Hamas’s present approach is designed to raise the costs of Israeli attempts to enter Gaza costly and to limit its freedom of operation if it does enter, through low-tech defensive subterranean warfare. This constitutes a form of asymmetric A2/AD. Significantly, this strategy mitigates Israel’s offensive advantages in the realm of high-precision strike and protective armor maneuver capabilities.
Israel’s Technological A2/AD Response
Through the incorporation of advanced technologies, Israel has successfully countered Hamas’s offensive capabilities. Israel has developed and successfully employed anti-tunnel technology, allowing it to discover and destroy attack tunnels dug from within the Gaza Strip into Israel. Complementing this, Israel is in the midst of building a deep, concrete subterranean wall along the border with Gaza supplemented by a high, sensor-based fence above ground. Also, Israel has started constructing a naval barrier to prevent infiltration from the sea.
In addition, Israel continues to enhance and expand its Iron Dome air defense system, which has been successful in intercepting rockets and mortars launched from Gaza towards Israel. Israel has also developed improved countermeasures against booby-trapped unmanned aerial vehicles.
However, even though Israel commands a monopoly on precision-strike systems and maneuver dominance, these area penetration capabilities are limited in their abilities to neutralize Hamas’s defensive urban fortifications without a large loss of life on both sides. Given existing political realities, both a large-scale military operation to overthrow Hamas that has no workable exit strategy, or alternatively, a limited military incursion into Gaza that comes with a high casualty rate, are unacceptable to the Israeli public.
Asymmetric A2/AD and Escalation Control
For historical and cultural reasons, Israel has always preferred offensive operational initiatives on enemy territory over defense and attrition. Less than two years ago, Defense Minister Avigdor Lieberman, highlighted this proclivity in an interview with the Palestinian newspaper Al-Quds, saying if Hamas were to force a new round of hostilities on Israel, then it would be its last “because we will completely destroy them.”
However, even though Hamas has indeed forced a new round of violence, Israel has opted for a strategy of prevention and attrition rather than a decisive offensive operation to re-establish deterrence. In contrast to the developing interest in the concept of A2/AD between peer/near-peer rivals in a maturing precision-strike environment, the case of Gaza highlights that, in asymmetrical conflicts, low-tech A2/AD strategies can be effective in neutralizing significant conventional and technological advantages. Insofar as deterrence is an exercise in cost calculation, the improvement in Hamas’s A2/AD capabilities has raised the threshold for the onset of an Israeli offensive effort.
Paradoxically, Israel’s improved ability to deny access and absorb mortar and rocket attacks from Gaza, along with Hamas’s improved ability to absorb a land attack by Israel and to draw it out and make it costly, have together raised the escalation threshold, allowing for higher levels of violence of certain types without the conflict spiraling out of control. Both sides have been able to absorb and contain continued violence of fluctuating intensities since the present escalation started in March.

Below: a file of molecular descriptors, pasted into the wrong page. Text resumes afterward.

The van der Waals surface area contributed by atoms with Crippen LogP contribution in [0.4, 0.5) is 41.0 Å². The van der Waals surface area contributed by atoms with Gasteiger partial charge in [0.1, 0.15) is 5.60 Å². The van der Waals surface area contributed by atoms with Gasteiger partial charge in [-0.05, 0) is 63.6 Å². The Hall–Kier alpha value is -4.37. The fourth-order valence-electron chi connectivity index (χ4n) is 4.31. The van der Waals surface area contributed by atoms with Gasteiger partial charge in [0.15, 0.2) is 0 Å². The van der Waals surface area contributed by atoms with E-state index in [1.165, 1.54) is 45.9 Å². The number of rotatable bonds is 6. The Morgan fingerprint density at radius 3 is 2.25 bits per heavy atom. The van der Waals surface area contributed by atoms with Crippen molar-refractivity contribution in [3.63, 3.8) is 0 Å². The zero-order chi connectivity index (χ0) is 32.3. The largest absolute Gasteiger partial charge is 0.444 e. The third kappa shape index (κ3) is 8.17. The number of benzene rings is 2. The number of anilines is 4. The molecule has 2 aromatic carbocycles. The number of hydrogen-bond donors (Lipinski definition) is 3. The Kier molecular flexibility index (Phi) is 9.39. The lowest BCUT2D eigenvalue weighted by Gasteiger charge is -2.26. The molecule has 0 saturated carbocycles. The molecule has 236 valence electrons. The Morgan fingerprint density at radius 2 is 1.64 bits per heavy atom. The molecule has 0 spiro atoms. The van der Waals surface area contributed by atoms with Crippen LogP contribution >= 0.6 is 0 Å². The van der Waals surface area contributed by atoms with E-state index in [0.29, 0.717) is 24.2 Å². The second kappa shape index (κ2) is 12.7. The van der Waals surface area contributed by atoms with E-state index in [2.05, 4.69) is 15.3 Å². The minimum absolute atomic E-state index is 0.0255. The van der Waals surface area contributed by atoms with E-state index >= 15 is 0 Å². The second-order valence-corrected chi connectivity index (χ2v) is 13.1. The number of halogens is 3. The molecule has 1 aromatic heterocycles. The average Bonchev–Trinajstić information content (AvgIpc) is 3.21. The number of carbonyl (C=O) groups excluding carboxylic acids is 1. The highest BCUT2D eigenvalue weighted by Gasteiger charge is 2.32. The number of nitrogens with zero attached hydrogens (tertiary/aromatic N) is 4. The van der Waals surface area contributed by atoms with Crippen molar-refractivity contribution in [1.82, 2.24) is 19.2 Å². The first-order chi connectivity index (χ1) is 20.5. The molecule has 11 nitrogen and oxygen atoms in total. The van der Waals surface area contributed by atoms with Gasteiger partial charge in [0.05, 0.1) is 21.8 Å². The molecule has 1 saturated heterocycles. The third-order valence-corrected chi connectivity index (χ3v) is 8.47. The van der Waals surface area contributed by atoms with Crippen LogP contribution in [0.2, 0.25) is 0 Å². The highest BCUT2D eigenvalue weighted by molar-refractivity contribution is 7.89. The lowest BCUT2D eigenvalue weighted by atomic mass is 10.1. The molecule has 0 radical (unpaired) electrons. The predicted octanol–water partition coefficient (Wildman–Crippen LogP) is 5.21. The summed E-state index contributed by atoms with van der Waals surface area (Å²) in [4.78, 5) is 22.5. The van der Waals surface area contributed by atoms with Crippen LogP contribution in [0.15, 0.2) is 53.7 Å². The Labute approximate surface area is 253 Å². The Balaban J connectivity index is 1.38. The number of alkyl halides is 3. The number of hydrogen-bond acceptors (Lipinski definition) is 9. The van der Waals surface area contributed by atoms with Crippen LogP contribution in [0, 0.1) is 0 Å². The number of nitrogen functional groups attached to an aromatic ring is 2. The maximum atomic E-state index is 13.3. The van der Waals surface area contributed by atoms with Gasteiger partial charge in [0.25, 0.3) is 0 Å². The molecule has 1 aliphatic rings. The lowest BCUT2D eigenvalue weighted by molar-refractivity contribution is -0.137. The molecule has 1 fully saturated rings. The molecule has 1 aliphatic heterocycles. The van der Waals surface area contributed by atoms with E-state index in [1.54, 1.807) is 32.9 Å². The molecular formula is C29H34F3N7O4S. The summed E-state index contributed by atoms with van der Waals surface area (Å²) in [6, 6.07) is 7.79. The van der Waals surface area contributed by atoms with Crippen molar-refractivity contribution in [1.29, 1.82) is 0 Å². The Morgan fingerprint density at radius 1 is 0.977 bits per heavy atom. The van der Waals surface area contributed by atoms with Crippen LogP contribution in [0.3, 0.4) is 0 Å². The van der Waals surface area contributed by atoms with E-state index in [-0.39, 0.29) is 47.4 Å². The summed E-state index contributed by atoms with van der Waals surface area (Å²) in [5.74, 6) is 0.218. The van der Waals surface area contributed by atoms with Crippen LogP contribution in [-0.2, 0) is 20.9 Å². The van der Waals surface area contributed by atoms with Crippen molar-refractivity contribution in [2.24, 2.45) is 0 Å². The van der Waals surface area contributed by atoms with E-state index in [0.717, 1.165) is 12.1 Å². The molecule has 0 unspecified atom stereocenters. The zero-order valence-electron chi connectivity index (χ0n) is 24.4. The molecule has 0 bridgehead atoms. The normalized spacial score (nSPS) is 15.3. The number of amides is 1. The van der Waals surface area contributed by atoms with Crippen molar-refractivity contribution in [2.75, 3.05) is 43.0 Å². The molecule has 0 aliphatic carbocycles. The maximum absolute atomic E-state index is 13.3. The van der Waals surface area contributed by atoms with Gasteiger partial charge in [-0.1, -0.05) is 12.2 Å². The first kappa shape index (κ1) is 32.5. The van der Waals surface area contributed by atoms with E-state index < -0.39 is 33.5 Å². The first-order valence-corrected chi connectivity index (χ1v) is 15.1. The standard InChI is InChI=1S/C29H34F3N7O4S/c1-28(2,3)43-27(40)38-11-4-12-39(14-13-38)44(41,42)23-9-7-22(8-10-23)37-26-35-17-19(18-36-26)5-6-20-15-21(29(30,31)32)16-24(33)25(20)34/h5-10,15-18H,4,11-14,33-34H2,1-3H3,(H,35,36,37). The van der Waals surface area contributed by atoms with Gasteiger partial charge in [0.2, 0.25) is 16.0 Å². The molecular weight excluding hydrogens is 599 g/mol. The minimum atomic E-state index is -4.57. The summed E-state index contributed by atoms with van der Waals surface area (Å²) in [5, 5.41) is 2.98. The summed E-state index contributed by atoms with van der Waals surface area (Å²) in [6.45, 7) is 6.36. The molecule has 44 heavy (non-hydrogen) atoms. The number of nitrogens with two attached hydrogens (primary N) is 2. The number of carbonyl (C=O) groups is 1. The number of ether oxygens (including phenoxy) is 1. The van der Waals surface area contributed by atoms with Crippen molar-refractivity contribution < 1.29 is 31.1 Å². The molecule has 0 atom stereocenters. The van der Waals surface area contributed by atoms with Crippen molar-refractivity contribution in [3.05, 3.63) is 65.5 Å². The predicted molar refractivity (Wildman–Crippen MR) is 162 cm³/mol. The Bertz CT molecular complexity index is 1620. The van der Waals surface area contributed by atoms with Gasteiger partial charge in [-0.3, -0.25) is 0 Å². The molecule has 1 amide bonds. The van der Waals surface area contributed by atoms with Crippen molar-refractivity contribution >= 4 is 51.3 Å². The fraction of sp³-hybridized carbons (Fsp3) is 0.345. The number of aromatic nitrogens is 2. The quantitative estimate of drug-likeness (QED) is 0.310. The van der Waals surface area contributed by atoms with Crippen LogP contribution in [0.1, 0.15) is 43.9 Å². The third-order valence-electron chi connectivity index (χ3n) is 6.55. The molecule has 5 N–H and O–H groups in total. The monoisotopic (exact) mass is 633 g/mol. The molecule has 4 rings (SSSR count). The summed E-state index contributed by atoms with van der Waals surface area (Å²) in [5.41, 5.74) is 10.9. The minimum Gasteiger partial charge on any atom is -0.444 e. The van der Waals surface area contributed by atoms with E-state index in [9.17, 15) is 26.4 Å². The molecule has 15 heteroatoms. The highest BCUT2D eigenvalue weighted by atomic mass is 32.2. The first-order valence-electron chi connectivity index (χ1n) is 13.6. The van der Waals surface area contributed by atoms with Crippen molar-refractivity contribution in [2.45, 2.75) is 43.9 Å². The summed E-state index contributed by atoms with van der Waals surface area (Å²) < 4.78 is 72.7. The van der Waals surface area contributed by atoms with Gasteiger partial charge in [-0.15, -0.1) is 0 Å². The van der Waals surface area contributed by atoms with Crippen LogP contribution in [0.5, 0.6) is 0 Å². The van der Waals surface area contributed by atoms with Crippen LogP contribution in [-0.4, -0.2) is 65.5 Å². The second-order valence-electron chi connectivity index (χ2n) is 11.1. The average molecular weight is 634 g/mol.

The Utility of the A2/AD Concept in and Around Gaza
The use of the A2/AD concept in the case of Gaza highlights a particular manifestation of a long-running strategic problem and helps to clarify a number of implications.
First, Hamas’s success in raising the perceived price for an Israeli offensive operation has moderated the Israeli predisposition for maneuvering warfare and put the country in a defensive posture. Rather than escalating, it has relied on airstrikes, the interception of rockets and mortars, and heightened border security. The defensive postures adopted by both sides have increased the space for escalation control and permitted a dialogue led by the Egyptians for a return to calm.
Second, for traditional armies in asymmetrical conflicts, technological advances do not necessarily reinstate offensive advantages. While technological innovation has played a critical role in shoring up Israel’s A2/AD capabilities to counter Hamas’s offensive tactics, it has failed to overcome the advantages of a disappearing enemy, concealed in tunnels or among the civilian population. Low-tech asymmetric military strategy, as the situations in Syria, Afghanistan, and Gaza show, can circumvent the most advanced attack and penetration capabilities available to modern armies.
Last but not least, though the concept of asymmetrical A2/AD does not tell the whole story, it is useful in conveying the patterns of competition for access and denial in the Gaza conflict, and helps to explain both sides’ mutual awareness for the price they will pay for spiraling escalation. As Luis Simon pointed out in War on the Rocks last year, “there’s something to be said about the sort of parsimony that a concept such as A2/AD brings with it.”
Shimon Arad is a retired colonel of the Israeli Defense Forces. His writings focus on Middle East regional security topics.